Let us now praise metators

  • 29-Jul-2009

Longtime information management guru Bob Boiko is a modest guy. You won't hear him blowing his own trumpet, so I will. Bob is a consultant, professor, and author of several books, including the Content Management Bible, one of the few works in that series that's truly biblical in scope.

I find myself increasingly using a term Bob invented in that book: "Metator." We're also beginning to reference the metator function more often in our evaluation research.

Metators are really contextualizers. They look beyond the item of information itself to understand things like its relationships, impact, trajectory, findability, alternate formats, and potential consumption profile.

I've been thinking more about the term lately in connection with the web teams I debrief or consult with. Contemporary web publishing operations have become, of course, much more than shoveling an HTML file into a subfolder. Instead, most web teams deal with disembodied content items that might need to appear in multiple different contexts, on different sites, potentially across multiple different formats. Their Web CMS hopefully supports this work, but trust me, it also requires human intervention -- if only to monitor whether all-important tags got applied correctly. This is actually what the old "webmaster" role has come to: still part traffic-cop, but more so enterprise librarian and web consumer advocate.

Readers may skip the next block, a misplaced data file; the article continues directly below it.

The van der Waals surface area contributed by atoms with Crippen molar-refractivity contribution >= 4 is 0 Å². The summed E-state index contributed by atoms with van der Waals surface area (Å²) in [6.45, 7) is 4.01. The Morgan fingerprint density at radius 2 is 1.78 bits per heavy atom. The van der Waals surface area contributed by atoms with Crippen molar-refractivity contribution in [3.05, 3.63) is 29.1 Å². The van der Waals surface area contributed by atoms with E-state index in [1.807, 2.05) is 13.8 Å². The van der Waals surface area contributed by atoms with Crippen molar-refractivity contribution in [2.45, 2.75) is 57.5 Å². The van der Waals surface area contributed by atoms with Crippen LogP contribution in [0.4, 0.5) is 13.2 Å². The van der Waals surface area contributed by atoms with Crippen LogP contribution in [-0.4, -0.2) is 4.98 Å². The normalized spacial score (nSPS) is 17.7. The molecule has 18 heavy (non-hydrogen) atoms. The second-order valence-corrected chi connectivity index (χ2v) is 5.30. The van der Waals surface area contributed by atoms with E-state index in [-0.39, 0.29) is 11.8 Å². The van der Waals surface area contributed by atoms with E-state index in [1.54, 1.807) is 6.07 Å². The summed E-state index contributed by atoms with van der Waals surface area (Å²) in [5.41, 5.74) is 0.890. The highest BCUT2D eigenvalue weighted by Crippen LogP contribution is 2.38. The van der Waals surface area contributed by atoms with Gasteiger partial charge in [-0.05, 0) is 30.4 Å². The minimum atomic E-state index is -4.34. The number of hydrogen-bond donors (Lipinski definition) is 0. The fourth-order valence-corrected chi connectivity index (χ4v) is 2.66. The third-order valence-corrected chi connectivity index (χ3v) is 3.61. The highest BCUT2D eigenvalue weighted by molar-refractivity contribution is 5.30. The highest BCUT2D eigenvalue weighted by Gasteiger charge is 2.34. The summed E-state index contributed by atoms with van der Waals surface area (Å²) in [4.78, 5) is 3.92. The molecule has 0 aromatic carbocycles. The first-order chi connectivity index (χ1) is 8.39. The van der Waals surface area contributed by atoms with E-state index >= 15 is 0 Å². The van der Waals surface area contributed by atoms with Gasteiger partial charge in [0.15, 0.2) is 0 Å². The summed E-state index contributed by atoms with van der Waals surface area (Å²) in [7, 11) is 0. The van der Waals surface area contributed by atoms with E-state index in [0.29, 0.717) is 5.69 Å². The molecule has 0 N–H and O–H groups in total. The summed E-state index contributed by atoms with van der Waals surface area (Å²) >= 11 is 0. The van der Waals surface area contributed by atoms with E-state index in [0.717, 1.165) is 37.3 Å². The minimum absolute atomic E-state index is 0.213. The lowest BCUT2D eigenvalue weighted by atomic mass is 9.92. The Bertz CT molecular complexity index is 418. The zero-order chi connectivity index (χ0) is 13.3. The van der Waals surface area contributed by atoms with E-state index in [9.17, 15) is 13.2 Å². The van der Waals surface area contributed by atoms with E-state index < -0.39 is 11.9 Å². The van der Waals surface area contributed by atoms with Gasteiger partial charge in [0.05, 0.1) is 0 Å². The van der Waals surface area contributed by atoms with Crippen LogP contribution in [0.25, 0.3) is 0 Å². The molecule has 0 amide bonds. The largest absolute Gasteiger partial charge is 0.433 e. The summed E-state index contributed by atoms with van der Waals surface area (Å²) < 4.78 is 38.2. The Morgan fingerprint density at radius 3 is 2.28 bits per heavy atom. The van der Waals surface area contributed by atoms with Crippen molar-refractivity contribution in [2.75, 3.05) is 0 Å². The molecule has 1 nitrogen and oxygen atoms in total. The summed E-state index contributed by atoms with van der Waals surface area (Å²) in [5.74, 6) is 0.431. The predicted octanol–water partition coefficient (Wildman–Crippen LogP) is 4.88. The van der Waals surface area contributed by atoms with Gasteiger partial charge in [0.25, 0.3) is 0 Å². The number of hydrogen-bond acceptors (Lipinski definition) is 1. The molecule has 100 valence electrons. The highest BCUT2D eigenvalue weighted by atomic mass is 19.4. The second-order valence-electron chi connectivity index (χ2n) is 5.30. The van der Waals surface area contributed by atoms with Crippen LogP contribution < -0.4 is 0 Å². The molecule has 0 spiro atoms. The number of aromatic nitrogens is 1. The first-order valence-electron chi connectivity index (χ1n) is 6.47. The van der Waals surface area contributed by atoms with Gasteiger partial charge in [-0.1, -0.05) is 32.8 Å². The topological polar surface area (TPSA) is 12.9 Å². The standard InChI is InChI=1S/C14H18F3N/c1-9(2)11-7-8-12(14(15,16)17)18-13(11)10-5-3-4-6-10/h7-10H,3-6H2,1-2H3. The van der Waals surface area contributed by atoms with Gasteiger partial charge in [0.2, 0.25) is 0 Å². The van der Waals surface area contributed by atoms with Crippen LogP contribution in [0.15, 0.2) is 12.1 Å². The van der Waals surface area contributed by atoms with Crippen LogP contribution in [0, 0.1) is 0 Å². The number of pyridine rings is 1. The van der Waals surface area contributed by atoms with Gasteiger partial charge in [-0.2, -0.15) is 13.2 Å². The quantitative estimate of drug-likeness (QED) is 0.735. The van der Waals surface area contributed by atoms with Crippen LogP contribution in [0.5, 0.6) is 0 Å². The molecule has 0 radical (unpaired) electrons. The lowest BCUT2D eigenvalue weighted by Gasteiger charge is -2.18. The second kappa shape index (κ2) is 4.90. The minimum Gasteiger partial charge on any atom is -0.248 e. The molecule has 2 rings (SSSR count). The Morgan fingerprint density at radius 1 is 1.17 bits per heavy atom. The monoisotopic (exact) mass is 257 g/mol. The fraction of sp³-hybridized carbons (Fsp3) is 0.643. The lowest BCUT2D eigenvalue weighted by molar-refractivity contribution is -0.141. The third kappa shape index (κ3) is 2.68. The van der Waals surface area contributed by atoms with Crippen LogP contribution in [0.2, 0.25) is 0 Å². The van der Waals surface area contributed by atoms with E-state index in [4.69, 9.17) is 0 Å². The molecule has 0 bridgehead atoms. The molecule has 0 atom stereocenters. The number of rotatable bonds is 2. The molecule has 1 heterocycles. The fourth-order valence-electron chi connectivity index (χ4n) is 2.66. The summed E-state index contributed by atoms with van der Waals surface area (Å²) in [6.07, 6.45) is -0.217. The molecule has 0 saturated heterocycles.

Metators are not just found among corporate web teams. Records managers have been dealing with metadata for decades. Now, you might think of your enterprise records manager as some corporate ninny who makes you clean up your virtual bedroom. In reality, she is organizing and processing large volumes of information on behalf of the enterprise, its customers, and ultimately for you, too. She is, in short, a metator.

Metators don't need to be full-time information managers. In every department in your firm, there are some people who just know "what's going on," or who see the bigger context. KM specialists call them "connectors" and "collectors," the glue that holds things together. This makes them very powerful and surely very important, if not in title, then in practice.

In fact, metators are increasingly important to every enterprise technology we cover, from Search (for sure!) to DAM, to ECM. And also Social Software, that erstwhile bastion of crowd-sourced information organization. What is a wiki gardener, if not a metator?

Who are the metators in your organization? And what are you doing to support them?

Our customers say...

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